Whether you are just beginning your coffee tasting journey, or are already experienced in cupping, there are many ways to get the most out of tasting your coffee. There are three prerequisites, however. First, you must enjoy coffee. Second, you must have functional taste buds. Third, you must be able to sip on the wild side and be curious about coffee.
What is Cupping?
You have probably heard of the specialized procedure called cupping. Many coffee shops will have cupping events, but you don’t need to attend one to get the most maximum experience out of tasting your coffee. The most important things needed to get the true flavor of coffee are clean water, fresh beans, and consistent grind.
The Scent of Coffee
Evaluating your coffee is a multi-sensory experience. Your olfactory system plays a big role in how you process flavors. When using your nose, smell in this order: First the whole beans, next the ground beans, then the bloom, and finally the cup. Ask yourself if the smell is earthy, spicy, floral, or nutty. The consistency of the coffee can change the scent.
The Taste of Coffee
There are four main things to look for when tasting your coffee: Sweetness, Acidity, Body, and Cleanliness. A great cup of coffee has complex layering of flavors in harmony, an exceptional timing of flavors, and a dependable flavor as the temperature changes.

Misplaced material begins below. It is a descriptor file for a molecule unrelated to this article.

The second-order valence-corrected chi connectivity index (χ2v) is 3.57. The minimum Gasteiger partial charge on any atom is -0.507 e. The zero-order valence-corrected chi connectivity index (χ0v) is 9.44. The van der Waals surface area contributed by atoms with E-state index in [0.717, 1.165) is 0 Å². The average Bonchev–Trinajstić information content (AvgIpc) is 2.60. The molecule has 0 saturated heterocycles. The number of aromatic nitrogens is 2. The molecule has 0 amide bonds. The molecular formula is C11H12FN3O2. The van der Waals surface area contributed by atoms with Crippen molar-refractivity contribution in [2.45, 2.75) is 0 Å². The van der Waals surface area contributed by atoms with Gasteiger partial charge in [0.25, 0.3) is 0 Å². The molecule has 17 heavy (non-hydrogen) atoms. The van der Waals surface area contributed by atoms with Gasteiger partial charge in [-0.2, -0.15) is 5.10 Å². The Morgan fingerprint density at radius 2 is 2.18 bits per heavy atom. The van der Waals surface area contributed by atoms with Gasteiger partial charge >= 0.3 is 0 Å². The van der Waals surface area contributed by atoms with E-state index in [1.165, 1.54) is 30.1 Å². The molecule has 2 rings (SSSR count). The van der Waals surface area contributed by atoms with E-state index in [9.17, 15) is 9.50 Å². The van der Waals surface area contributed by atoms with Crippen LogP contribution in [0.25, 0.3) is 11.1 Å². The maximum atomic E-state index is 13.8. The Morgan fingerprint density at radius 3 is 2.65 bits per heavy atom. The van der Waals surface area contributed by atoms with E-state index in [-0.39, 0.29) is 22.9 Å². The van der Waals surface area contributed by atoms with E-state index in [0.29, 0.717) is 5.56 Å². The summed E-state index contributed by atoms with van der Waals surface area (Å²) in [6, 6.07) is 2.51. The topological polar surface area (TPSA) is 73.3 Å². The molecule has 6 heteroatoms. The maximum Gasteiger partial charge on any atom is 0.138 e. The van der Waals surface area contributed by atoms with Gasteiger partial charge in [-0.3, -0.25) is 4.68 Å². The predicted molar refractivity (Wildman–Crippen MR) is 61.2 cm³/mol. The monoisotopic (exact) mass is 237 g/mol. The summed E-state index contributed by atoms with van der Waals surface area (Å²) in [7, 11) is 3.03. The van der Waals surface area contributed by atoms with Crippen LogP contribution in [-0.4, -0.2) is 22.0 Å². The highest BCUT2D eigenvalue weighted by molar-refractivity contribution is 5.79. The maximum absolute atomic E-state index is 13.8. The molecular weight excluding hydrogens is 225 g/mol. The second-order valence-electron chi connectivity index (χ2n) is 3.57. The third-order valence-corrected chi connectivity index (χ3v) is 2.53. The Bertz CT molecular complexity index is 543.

- Sweetness: When evaluating the sweetness, you’re looking for the quality and the type of sugar that is used. Does the flavor come from white or brown sugar, molasses, honey, or caramel? Anyone who has tasted sugar and honey knows that even though they are both sweet, they have two entirely different flavors.
- Acidity: The acidity of coffee is not the same thing as something being acidic, which refers to its PH level. In coffee, the acidity is known as its “brightness.” These flavors will leave a clean feeling on your tongue. These flavors include citrus, blueberry, lemon, strawberry, watermelon, and even tomatoes.
- Body: When evaluating the body of coffee, you are looking for another aspect of taste. The coffee body will be heavy, light, watery, or smooth. The body of the coffee could be thought of as the different types of milk. Skim milk has a more lighter, watery taste than the heavier tasting whole milk.
- Cleanliness: The last thing to evaluate when tasting coffee is the cleanliness. With cleanliness, you are looking for the taste the coffee leaves on your palate after it is no longer in your mouth. Is it a harsh feeling that leaves a bitter, acidic, or smokey flavor? Or, is it a clean flavor that leaves you with a neutral palate?
How to Practice Tasting
When evaluating coffee, sit in a quiet place and take notes. Develop your own spectrum because even though human taste buds are created to taste similar flavors, nobody has the same palate or preferences. Explore flavors that you might find in coffee in the raw. You are not going to know if coffee tastes like hazelnuts if you’ve never tried a hazelnut. And when tasting, sip, sip, slurp, then swirl!
For more information on coffee tasting, or if you would like to try a delicious brew for yourself, visit Mochas & Javas at any of our San Marcos, TX locations, or at our shop in Frisco, TX.